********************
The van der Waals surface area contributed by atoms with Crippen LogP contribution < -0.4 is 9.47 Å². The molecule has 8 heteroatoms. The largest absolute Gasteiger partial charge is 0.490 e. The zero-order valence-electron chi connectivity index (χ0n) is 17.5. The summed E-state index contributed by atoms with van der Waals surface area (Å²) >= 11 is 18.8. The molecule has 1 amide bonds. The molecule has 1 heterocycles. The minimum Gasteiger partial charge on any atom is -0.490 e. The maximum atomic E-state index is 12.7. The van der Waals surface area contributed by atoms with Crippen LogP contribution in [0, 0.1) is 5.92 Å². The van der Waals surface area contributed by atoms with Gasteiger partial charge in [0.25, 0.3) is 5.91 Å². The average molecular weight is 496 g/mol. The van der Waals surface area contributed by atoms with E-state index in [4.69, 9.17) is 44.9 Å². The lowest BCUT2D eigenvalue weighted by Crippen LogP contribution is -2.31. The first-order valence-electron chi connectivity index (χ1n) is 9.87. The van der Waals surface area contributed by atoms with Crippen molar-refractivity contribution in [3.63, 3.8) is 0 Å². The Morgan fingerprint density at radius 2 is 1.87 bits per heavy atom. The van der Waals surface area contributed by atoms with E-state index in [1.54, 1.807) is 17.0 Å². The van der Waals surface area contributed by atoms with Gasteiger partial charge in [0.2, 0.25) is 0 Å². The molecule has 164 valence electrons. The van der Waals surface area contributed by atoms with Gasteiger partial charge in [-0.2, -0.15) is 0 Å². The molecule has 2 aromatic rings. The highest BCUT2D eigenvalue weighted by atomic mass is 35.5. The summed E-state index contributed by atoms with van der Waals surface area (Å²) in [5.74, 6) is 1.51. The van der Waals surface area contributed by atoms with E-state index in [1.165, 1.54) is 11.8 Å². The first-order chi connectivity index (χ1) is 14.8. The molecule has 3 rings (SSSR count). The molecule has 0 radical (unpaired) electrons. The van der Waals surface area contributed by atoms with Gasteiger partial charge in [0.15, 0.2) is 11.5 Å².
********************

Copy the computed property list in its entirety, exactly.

The van der Waals surface area contributed by atoms with Crippen LogP contribution < -0.4 is 9.47 Å². The molecule has 8 heteroatoms. The largest absolute Gasteiger partial charge is 0.490 e. The zero-order valence-electron chi connectivity index (χ0n) is 17.5. The summed E-state index contributed by atoms with van der Waals surface area (Å²) >= 11 is 18.8. The molecule has 1 amide bonds. The molecule has 1 heterocycles. The minimum Gasteiger partial charge on any atom is -0.490 e. The maximum atomic E-state index is 12.7. The van der Waals surface area contributed by atoms with Crippen LogP contribution in [0, 0.1) is 5.92 Å². The van der Waals surface area contributed by atoms with Gasteiger partial charge in [0.25, 0.3) is 5.91 Å². The average molecular weight is 496 g/mol. The van der Waals surface area contributed by atoms with E-state index in [4.69, 9.17) is 44.9 Å². The lowest BCUT2D eigenvalue weighted by Crippen LogP contribution is -2.31. The first-order valence-electron chi connectivity index (χ1n) is 9.87. The van der Waals surface area contributed by atoms with Crippen molar-refractivity contribution in [3.63, 3.8) is 0 Å². The Morgan fingerprint density at radius 2 is 1.87 bits per heavy atom. The van der Waals surface area contributed by atoms with E-state index in [1.54, 1.807) is 17.0 Å². The van der Waals surface area contributed by atoms with Gasteiger partial charge in [0.2, 0.25) is 0 Å². The molecule has 164 valence electrons. The van der Waals surface area contributed by atoms with Gasteiger partial charge in [-0.2, -0.15) is 0 Å². The molecule has 2 aromatic rings. The highest BCUT2D eigenvalue weighted by atomic mass is 35.5. The summed E-state index contributed by atoms with van der Waals surface area (Å²) in [5.74, 6) is 1.51. The van der Waals surface area contributed by atoms with E-state index in [1.165, 1.54) is 11.8 Å². The first-order chi connectivity index (χ1) is 14.8. The molecule has 3 rings (SSSR count). The molecule has 0 radical (unpaired) electrons. The van der Waals surface area contributed by atoms with Gasteiger partial charge in [0.15, 0.2) is 11.5 Å².